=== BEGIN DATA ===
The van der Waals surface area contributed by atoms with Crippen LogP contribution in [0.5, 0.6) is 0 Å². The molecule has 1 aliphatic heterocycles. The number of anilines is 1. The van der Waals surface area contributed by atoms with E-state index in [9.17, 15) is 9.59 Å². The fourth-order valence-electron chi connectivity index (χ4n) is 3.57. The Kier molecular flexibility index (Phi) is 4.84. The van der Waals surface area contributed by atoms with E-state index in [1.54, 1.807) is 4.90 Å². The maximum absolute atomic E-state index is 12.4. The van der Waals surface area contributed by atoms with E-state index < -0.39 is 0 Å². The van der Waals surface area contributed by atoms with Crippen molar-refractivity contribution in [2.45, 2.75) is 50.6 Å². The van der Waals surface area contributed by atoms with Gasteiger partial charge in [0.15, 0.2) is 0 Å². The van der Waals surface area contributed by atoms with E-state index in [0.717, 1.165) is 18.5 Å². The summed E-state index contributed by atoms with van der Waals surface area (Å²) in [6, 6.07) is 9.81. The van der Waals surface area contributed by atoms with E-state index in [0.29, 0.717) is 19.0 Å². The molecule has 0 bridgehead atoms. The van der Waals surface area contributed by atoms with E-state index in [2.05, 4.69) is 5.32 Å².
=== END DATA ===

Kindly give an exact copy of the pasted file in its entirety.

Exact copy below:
The van der Waals surface area contributed by atoms with Crippen LogP contribution in [0.5, 0.6) is 0 Å². The molecule has 1 aliphatic heterocycles. The number of anilines is 1. The van der Waals surface area contributed by atoms with E-state index in [9.17, 15) is 9.59 Å². The fourth-order valence-electron chi connectivity index (χ4n) is 3.57. The Kier molecular flexibility index (Phi) is 4.84. The van der Waals surface area contributed by atoms with E-state index in [1.54, 1.807) is 4.90 Å². The maximum absolute atomic E-state index is 12.4. The van der Waals surface area contributed by atoms with E-state index < -0.39 is 0 Å². The van der Waals surface area contributed by atoms with Crippen molar-refractivity contribution in [2.45, 2.75) is 50.6 Å². The van der Waals surface area contributed by atoms with Gasteiger partial charge in [0.15, 0.2) is 0 Å². The van der Waals surface area contributed by atoms with E-state index in [0.717, 1.165) is 18.5 Å². The summed E-state index contributed by atoms with van der Waals surface area (Å²) in [6, 6.07) is 9.81. The van der Waals surface area contributed by atoms with E-state index in [0.29, 0.717) is 19.0 Å². The molecule has 0 bridgehead atoms. The van der Waals surface area contributed by atoms with E-state index in [2.05, 4.69) is 5.32 Å².